Exposé print issues (1993-2011)
Apocalypse — The Castle
(Guerssen Out-Sider Music OSR089, 1976/2021, LP)
by Peter Thelen, Published 2022-03-31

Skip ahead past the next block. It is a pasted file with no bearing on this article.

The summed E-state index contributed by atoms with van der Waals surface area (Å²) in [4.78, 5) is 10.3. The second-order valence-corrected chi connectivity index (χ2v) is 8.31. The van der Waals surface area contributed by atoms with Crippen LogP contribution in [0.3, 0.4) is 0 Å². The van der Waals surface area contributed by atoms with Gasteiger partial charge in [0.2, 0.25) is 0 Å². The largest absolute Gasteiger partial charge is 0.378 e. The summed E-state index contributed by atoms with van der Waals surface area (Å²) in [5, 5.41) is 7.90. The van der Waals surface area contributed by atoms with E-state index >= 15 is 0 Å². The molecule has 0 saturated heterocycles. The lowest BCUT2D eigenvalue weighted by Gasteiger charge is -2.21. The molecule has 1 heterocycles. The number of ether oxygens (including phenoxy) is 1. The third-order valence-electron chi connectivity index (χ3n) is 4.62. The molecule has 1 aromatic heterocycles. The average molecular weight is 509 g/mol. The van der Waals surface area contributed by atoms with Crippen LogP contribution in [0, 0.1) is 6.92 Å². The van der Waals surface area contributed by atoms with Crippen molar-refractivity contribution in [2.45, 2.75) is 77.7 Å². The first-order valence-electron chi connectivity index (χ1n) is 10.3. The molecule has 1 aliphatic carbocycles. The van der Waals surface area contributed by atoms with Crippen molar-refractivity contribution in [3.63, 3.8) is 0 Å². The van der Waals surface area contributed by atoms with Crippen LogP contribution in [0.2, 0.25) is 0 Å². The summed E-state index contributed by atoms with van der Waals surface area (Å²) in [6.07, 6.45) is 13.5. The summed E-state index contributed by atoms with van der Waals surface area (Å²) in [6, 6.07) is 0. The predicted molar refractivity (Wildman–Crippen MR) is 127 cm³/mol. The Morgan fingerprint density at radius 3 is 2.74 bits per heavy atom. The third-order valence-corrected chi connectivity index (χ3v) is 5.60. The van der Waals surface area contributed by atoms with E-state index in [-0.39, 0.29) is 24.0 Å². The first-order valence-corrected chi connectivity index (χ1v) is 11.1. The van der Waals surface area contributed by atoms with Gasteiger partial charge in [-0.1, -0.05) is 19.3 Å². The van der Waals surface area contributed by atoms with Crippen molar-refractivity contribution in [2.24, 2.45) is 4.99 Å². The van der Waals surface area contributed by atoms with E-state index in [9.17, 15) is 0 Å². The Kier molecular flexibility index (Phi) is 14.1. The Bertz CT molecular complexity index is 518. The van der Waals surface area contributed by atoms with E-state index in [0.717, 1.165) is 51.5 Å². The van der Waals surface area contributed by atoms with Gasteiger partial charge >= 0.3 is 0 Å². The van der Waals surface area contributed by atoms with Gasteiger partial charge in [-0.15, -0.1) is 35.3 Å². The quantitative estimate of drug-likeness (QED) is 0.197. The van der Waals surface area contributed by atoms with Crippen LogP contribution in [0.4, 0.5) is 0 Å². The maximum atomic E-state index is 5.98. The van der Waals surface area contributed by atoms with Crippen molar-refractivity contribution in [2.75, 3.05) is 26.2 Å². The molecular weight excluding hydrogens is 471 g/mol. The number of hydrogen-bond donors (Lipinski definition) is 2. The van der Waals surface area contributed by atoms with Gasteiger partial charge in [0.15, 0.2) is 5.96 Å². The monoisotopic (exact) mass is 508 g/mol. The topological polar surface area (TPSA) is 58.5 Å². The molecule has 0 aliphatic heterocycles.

In the early to mid-70s USA, a number of progressive rock bands came and went, most inspired by the English bands who tended to be far more successful at the time. Some got to record an album proper, some like Happy the Man, Dixie Dregs, Kansas, and Styx found localized success and in the case of the latter two went on to become quite popular, but for every great stateside progressive band that left their mark, there were probably a hundred or more that disappeared without a trace. Apocalypse, from the Chicago area, was one of those latter casualties, formed in the mid-70s by elder brother Michael Salvatori (band leader, composer, vocals, guitars, recorder), Michael’s wife Gail Salvatori (keyboards, violin, backing vocals), younger brother Tom Salvatori (bass, guitars, classical guitar), and his friend Scott Magnesen on drums. The quartet put some excellent songs together and quickly got to work on refining their sound, playing out, and recording a demo of their best material, which was completed in 1976. Within a few months the band split up, Michael and Gail starting their family, and Tom and Scott heading off to college, and their reel-to-reel demo tape forgotten as well, eventually thought to be lost in a studio fire years later at the elder Salvatori brother’s studio. Until 2021 that is, when the tape was found in a dusty old basement storage bin — it hadn’t been destroyed after all, and finally makes its debut on LP here. The five tracks here on The Castle are quite original and skillfully crafted, and while this is squarely in the progressive rock realm, it’s not a knock-off of any other band’s style, in fact any listener might be challenged to identify Apocalypse’s influences, except perhaps a short Gentle Giant / Gryphon like break during “Turning Around” on side one. Their five songs have it all, clever compositions with interesting arrangements, a superb sense of melody, with odd time signatures and rhythms mixed in, suites with numerous sections, superb harmonies throughout, the whole of the five clocking in at around thirty-eight minutes. The execution is brilliant and flawless, it’s well engineered, but this is nonetheless a demo, there is room for improved production, but circumstances never allowed any follow-up. In the years since, Michael Salvatori has released one solo album in 1982 (which features most of the Apocalypse crew and others), produced numerous commercials for TV and radio, and scored the music for the Halo video game, among others. Tom Salvatori has released numerous acoustic solo guitar albums in the vein of Steve Hackett, Anthony Phillips, and others, several have been reviewed on this site. The Castle is a look back in time to where it all began.
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